Dunson K. Cheng – Chairman, President, and CEO: Joe this is Dunson Cheng. I can confirm with what Heng just mentioned and we don’t see such a larger OREO rate in the third quarter and as a matter of fact, we are seeing a number of our OREOs in escrow and hopefully we can do a little bit more in the third quarter to dispose of some of the OREOs.
Heng W. Chen – EVP, CFO, and Treasurer: Joe, Heng Chen again. I forgot to mention, just so, we give the full information on the OREO expense, we had two properties where we had net losses on sale of 600,000. So, that if you aggregate all that, that’s about 5.7 million, then the difference between that is a 7.1 million is that normally we would expect property tax expense just from the ongoing property tax expense to be 700,000 or so per quarter plus legal fees related to OREOs.
Strong C&I Growth
Aaron Deer – Sandler O’Neill: I guess, it’s a pretty modest impact on the income statement, but I noticed that there was almost a 25% reduction in the rate that you paid on deposit insurance, or is it reasonable to assume that that might reflect an improved regulatory rating or is there something else that might be going on there?
Heng W. Chen – EVP, CFO, and Treasurer: Yeah, last there was a catch-up adjustment in the second quarter. I believe it was about $600,000 that related for the first quarter. FDIC insurance, it’s a very complicated formula, but that takes into account your regulatory ratings, the different components, plus the level of classified loans, it’s on the FDIC website. But the level of classified assets and so forth, so as they come down that number will improve. So we are hopeful that our third quarter FDIC insurance would be several 100,000 lower.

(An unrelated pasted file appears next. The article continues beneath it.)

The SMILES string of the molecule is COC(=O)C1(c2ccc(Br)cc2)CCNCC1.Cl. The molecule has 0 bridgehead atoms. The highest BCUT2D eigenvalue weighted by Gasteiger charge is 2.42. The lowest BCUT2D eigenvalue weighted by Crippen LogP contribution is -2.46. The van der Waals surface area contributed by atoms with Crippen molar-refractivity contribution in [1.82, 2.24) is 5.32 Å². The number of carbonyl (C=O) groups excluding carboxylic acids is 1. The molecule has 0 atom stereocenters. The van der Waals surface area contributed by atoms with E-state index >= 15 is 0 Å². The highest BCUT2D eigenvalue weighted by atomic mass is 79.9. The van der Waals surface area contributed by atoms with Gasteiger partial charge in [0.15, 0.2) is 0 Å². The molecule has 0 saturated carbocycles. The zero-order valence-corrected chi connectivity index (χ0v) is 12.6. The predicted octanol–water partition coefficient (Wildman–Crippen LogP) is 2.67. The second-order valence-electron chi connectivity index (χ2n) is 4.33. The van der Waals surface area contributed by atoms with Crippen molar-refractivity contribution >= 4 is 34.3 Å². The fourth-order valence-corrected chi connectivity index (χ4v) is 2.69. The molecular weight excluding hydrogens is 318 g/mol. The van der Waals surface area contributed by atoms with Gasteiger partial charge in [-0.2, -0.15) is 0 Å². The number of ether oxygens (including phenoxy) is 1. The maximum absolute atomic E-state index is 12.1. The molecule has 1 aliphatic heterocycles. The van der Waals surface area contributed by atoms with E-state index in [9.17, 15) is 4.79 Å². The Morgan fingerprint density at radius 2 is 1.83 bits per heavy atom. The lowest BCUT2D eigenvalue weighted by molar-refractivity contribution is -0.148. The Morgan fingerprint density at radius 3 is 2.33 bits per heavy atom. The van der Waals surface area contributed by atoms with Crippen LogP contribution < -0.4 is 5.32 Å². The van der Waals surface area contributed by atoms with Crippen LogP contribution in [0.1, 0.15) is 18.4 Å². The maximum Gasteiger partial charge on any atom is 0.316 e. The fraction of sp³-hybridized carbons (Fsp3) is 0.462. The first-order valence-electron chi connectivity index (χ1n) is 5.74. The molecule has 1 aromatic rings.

Aaron Deer – Sandler O’Neill: Then you have posted some good strong C&I growth in the quarter. I was wondering what’s kind of the average size of those new loans or commitments and how much of that is trade finance related?
Heng W. Chen – EVP, CFO, and Treasurer: How much is trade finance related and the average size.
Dunson K. Cheng – Chairman, President, and CEO: I would say the average size is about $6 million to $7 million and last quarter it was little bit different from the previous one actually will be above 30% of our loan growth was centered in hi-tech area and most of the rest I would say for commercial loans domestically the trade finance loans is not that significant in the second quarter as you know that most of the traded customer would take shipment of the inventory in the third quarter and pay for it and so we expect in the third and fourth quarter to increase in the trading finance area would be higher.
Aaron Deer – Sandler O’Neill: Just as a follow-up. Can you talk a little bit about what you mean by the high-tech, what kind of loan structures are those, what kind of…
Dunson K. Cheng – Chairman, President, and CEO: Aaron, you kind broke-up. Please repeat the questions please.
Aaron Deer – Sandler O’Neill: The 30% that you highlighted is being the high-tech lending. Can you talk about what the nature of that lending is?
Dunson K. Cheng – Chairman, President, and CEO: There were three high-tech loans. Two of them are solar related and one is a wind farm. So, typically those are five year deals and if it’s multi payment.